For 1999, the Durango was made available with two-wheel drive. A 3.9 L Magnum V6 engine was available, but few were sold. Minor changes were made for the second year, two new paint colors, and options that included 6-by-9-inch (150 mm × 230 mm) heated rearview mirrors and steering-wheel-mounted radio controls. Leather seats became standard on SLT Plus models, and body-color wheel flares became standard on SLT Plus and four-wheel drive models.
The 2000 model year included a new 4.7 L Magnum V8 engine, which replaced the reliable 5.2 L Magnum V8, as the standard engine for four-wheel drive models. The 3.9 L Magnum V6 engine was no longer available, leaving only V8s for the rest of the production run. The high-performance Durango R/T came equipped with a performance-tuned 5.9 L Magnum V8 and all-wheel drive.
For 2001, Dodge focused on interior upgrades as Durango's interior trim panels, dash-mounted controls, instrument panel, overhead console, and steering wheel were all redesigned. The transfer case selector on 4X4 models changed from a manual lever on the console to a switch on the dash. The instrument cluster was updated, and an electronic vehicle information center was incorporated into the overhead console. For improved rear passenger comfort, a dual-zone climate-control system was added as standard equipment. Sound systems were improved on all models and now came standard with six speakers. Other minor changes included door panels, revised seats, aluminum wheels, and minor changes to trim options.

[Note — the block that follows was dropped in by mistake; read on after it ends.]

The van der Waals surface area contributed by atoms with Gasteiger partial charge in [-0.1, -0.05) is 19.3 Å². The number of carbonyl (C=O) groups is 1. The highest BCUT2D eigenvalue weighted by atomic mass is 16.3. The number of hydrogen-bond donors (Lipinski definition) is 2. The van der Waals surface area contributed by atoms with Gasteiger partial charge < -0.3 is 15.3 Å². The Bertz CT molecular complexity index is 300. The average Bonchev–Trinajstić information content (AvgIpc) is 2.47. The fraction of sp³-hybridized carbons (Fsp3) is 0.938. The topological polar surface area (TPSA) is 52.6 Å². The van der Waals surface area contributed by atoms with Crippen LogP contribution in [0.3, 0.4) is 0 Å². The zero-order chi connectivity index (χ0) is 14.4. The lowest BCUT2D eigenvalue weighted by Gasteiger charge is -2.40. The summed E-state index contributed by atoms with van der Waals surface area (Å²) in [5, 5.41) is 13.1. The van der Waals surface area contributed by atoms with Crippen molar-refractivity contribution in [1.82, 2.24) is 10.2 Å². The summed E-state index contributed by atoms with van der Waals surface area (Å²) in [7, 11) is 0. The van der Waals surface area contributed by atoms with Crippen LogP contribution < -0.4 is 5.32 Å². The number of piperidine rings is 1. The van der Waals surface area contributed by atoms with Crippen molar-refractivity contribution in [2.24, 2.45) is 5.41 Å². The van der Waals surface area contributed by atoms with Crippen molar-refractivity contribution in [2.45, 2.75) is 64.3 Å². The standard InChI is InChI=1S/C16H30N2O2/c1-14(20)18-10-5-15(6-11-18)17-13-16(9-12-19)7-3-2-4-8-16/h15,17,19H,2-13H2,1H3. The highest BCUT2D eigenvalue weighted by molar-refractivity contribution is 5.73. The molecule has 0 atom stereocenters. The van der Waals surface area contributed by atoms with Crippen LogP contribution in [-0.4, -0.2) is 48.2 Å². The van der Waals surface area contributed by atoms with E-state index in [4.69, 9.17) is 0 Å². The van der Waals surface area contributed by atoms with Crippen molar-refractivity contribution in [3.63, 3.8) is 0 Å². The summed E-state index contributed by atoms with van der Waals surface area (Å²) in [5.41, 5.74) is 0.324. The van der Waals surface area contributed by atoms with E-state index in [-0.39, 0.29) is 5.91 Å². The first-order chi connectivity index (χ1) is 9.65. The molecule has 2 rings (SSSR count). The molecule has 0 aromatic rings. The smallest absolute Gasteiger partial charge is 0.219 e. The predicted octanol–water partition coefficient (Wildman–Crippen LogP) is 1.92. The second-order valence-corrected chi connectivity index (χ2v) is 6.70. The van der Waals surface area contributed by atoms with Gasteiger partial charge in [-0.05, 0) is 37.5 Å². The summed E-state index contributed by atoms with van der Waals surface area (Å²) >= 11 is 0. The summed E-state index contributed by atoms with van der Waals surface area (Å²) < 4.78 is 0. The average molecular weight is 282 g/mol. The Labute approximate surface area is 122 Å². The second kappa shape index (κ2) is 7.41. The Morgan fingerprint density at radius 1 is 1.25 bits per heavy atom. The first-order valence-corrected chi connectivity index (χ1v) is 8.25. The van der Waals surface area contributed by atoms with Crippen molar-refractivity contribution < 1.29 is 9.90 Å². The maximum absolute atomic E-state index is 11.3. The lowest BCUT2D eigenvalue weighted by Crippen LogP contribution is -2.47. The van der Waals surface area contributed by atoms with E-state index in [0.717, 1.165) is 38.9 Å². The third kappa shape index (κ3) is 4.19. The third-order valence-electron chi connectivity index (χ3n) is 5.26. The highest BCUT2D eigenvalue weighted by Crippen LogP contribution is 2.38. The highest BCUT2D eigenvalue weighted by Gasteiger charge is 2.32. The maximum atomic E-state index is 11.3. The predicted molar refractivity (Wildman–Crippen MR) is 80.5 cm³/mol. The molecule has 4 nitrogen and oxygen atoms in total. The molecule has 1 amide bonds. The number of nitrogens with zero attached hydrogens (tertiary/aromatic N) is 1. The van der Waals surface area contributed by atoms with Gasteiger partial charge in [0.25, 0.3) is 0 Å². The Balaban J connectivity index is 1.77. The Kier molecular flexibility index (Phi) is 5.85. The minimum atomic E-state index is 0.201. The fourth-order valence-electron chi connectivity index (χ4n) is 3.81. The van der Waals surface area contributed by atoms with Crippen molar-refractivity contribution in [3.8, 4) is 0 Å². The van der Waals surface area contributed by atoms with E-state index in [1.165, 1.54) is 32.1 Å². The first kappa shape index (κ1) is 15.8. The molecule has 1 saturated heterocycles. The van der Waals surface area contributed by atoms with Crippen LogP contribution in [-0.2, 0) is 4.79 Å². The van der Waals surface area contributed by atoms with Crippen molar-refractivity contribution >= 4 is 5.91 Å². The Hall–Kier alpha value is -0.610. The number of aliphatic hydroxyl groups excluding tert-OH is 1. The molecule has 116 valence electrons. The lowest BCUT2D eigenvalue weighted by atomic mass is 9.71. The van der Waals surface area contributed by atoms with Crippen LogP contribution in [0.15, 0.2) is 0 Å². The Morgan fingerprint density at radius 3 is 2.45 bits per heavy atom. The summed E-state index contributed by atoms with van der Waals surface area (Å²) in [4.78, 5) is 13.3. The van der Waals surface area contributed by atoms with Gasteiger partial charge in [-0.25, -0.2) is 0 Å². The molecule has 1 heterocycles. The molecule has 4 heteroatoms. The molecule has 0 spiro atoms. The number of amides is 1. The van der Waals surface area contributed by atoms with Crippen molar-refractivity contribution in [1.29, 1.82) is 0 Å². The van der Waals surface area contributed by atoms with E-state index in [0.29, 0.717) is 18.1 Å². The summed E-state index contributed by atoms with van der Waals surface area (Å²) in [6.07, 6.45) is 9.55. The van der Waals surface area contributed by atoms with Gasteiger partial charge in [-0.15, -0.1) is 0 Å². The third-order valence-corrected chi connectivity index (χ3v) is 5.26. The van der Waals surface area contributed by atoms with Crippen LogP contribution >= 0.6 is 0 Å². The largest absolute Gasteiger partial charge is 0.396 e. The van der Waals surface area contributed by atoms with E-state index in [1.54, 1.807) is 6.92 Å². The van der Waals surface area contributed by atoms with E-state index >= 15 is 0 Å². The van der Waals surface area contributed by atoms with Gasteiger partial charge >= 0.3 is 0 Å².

In 2002, the new SXT version of the Durango was offered as the entry-level trim package. Optional side curtain airbags were added for safety. The 2003 Durango featured minor mechanical changes, most notable was the addition of four-wheel disc brakes.
In 1999, the 4WD 5.2 L V8 and the 4WD 5.9 L V8 held the best crash test results, earning a 6.8 out of 10 total rating.
The SLT, SLT Plus, and Sport trim levels offered the 3.9 L Magnum V6 engine as standard equipment (late availability starting in 1999), with the 5.2 L and 5.9 L Magnum V8 engines being available options, later switching to the 4.7 L Power-Tech V8 engine, with the 5.9 L Magnum V8 engine optional. The R/T and S.P. 360 trim levels included the 5.9 L Magnum V8 engine as standard equipment.